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Snowfall totals: why blizzard 2010 didn't bring Northeast to its knees

Snowfall totals in the Northeast were big, but schoolkids were on vacation already, and in many cases their parents had time off from work.

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Pedestrians walk along the boardwalk in Atlantic City, N.J., on Monday. New Jersey was the epicenter of a snowstorm that left big snowfall totals.

Mel Evans/AP

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The Northeast's great blizzard of 2010 arrived with timing that couldn't have been better or couldn't have been worse – take your pick.

It was a certifiable "snow day," but not in the sense of a serendipitous day off. Schoolkids were on vacation already, and in many cases their parents already had time off from work.

As the snowfall totals piled up, the storm also dampened post-holiday retail sales in the Northeast region and forced many people to adjust travel plans as they returned from visits with family.

But if all that was a disappointment to some residents on the Eastern Seaboard, the timing could be viewed as positive for some of the same reasons: relatively minimal disruption of school and work schedules. It prompted public officials to say "stay home" on a day when that's exactly what millions of people were already doing.

If the storm had arrived seven days later, instead of on Dec. 26, it would have disrupted airports on an even busier travel day – and the region would have had no "blizzard of 2010" on its record books.

Whatever the views on its timing, the storm's impacts were sizable:

• In New Jersey, the storm's epicenter, Acting Governor and Senate President Stephen Sweeney declared a state of emergency. "The most important thing for residents to do today is to stay safe," he said, closing state offices and urging people to check in with elderly neighbors and "look out for each other."

• Three major New York area airports were shut down by the snow and were struggling to reopen Monday afternoon. The Federal Aviation Administration said it expected the John F. Kennedy International Airport and Newark Liberty International Airport to reopen at 6 p.m. According to officials, passengers were being provided blankets and cots, but some passengers said they could not access their checked luggage for clothing or toiletries.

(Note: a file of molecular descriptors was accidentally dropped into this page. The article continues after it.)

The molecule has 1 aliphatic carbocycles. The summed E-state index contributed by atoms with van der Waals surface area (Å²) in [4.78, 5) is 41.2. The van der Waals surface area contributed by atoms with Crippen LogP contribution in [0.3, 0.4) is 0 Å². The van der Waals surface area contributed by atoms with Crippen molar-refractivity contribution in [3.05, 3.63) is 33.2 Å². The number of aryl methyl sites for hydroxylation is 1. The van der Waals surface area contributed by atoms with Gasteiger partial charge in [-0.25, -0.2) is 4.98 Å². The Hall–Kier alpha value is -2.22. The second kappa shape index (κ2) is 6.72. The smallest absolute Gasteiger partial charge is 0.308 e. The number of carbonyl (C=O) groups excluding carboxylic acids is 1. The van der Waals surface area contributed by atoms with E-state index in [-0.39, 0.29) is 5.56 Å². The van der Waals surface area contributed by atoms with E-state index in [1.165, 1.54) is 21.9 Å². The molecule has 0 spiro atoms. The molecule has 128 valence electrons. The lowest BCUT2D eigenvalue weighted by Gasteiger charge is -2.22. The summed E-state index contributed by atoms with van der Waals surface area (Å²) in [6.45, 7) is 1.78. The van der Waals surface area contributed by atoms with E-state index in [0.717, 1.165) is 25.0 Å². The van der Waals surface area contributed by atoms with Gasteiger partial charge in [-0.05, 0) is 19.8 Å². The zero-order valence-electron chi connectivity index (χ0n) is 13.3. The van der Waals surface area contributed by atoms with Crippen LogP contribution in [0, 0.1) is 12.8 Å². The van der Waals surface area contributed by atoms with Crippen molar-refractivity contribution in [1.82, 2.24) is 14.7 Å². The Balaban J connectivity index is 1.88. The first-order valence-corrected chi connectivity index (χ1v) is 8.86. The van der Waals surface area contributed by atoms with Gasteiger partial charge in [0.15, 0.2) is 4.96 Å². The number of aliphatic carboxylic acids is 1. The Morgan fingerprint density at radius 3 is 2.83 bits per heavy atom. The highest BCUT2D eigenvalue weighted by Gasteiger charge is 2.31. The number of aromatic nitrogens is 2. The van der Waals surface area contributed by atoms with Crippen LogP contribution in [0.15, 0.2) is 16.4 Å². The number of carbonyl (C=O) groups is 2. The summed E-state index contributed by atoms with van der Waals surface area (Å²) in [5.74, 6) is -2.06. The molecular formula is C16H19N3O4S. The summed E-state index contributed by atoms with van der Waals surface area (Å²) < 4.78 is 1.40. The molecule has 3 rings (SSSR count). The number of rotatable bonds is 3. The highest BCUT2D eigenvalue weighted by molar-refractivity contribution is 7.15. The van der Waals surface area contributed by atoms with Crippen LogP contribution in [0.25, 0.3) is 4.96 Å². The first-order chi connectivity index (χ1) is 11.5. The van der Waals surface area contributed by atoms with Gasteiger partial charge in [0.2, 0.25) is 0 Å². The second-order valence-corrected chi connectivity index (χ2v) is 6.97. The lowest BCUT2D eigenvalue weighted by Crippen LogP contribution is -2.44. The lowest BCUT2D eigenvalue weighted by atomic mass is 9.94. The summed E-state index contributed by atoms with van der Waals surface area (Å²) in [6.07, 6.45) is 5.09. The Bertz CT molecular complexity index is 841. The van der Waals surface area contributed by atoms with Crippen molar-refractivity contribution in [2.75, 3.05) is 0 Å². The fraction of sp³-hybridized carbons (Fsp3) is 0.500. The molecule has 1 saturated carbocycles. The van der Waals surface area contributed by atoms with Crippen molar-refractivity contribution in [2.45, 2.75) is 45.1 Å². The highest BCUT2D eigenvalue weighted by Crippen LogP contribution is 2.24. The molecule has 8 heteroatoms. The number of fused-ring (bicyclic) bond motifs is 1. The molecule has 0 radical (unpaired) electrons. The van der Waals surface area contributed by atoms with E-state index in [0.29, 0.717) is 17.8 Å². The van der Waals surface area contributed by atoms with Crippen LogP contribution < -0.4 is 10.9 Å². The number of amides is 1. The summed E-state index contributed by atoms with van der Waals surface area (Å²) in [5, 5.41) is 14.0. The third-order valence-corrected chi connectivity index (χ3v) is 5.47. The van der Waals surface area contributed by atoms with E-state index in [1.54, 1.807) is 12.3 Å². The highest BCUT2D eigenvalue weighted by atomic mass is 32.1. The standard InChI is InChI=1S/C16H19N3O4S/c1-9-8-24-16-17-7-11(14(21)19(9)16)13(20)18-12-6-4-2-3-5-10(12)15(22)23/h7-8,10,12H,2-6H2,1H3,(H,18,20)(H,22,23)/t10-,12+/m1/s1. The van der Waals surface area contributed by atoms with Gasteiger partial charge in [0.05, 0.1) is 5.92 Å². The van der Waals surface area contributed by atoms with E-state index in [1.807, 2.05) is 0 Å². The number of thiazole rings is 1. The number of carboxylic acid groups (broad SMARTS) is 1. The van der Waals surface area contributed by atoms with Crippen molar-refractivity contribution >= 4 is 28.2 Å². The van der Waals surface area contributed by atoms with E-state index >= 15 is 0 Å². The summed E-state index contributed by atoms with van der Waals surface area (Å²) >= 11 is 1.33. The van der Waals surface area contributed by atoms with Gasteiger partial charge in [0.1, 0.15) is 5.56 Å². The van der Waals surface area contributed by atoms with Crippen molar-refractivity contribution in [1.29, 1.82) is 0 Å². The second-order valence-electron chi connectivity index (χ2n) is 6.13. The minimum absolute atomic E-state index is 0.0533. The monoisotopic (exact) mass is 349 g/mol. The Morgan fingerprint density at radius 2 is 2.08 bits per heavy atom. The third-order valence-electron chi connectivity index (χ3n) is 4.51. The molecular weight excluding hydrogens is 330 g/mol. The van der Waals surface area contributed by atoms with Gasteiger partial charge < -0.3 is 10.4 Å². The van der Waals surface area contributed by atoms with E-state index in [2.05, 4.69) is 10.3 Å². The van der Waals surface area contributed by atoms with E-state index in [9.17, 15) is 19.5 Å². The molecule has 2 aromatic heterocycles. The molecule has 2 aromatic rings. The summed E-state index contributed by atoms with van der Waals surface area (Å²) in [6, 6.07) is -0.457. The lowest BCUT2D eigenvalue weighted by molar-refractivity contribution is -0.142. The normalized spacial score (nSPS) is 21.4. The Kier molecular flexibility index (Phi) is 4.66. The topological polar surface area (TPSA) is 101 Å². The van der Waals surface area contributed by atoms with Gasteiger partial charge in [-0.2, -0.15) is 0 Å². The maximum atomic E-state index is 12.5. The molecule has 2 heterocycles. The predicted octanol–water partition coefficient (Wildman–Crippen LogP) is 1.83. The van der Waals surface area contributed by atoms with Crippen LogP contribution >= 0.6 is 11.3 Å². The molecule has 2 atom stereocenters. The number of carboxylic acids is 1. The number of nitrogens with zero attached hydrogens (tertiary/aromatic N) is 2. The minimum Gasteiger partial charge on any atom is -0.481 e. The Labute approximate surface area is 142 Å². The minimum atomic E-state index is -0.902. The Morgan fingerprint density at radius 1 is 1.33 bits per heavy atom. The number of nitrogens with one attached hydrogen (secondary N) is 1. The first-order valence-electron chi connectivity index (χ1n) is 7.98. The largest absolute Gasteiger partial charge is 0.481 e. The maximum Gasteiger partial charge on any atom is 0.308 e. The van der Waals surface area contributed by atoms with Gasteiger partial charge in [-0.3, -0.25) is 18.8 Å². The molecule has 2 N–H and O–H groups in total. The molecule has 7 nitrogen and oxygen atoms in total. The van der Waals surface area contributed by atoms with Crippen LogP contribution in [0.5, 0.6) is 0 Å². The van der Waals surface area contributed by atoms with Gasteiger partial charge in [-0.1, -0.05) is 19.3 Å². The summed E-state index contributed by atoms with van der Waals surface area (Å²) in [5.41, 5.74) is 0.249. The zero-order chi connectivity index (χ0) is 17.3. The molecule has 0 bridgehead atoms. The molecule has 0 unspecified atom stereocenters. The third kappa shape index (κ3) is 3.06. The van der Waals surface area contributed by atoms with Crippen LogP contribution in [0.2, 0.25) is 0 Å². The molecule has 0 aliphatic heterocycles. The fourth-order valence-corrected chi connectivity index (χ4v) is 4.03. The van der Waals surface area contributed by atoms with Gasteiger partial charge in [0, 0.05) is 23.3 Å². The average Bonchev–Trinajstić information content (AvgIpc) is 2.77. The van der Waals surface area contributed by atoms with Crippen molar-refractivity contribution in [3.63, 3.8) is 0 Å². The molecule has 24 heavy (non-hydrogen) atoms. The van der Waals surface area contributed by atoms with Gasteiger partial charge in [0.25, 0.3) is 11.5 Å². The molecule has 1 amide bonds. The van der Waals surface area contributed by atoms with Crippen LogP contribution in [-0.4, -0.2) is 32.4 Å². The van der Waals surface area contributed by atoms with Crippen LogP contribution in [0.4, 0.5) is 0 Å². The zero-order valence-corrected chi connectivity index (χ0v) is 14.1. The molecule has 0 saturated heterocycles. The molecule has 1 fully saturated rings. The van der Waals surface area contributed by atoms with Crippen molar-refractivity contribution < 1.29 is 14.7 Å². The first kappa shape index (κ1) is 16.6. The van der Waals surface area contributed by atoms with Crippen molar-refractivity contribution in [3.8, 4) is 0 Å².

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• The storm kept people away from post-holiday sales at malls, but it may have provided a catalyst for some extra online shopping.

• Wind gusts of up to 80 miles per hour knocked out power in some places. About 30,000 customers were out in Rhode Island and Massachusetts, especially south of Boston and on Cape Cod, reported utilities. Scattered power outages ranged from Virginia to coastal Maine, which also faced coastal flooding through Monday evening.

• Road traffic was light but snarled and slippery, with even some plow trucks getting stuck. Virginia State Police received up to 3,000 calls for roadside emergencies Sunday alone, including 67 injuries but no fatalities. In North Carolina, the National Guard was activated late Saturday to assist in transportation emergencies.

• Snow accumulation ranged from mild – five inches in parts of North Carolina – to nearly three feet in some areas further north. On Monday, snowfall was giving way to more visibility. But winds remained gusty. For Tuesday and the rest of the week, temperatures were expected to reach highs above freezing. But lows in some places could be about 10 degrees F.

• Although Florida did not get any snow, it is preparing for freezing temperatures as high-pressure winds from the west drive cold air from the north southward. Temperatures are expected to drop into the single digits early Tuesday morning in south Florida, which is expected to threaten fruit and vegetable crops.

Material from the Associated Press was used in this report.

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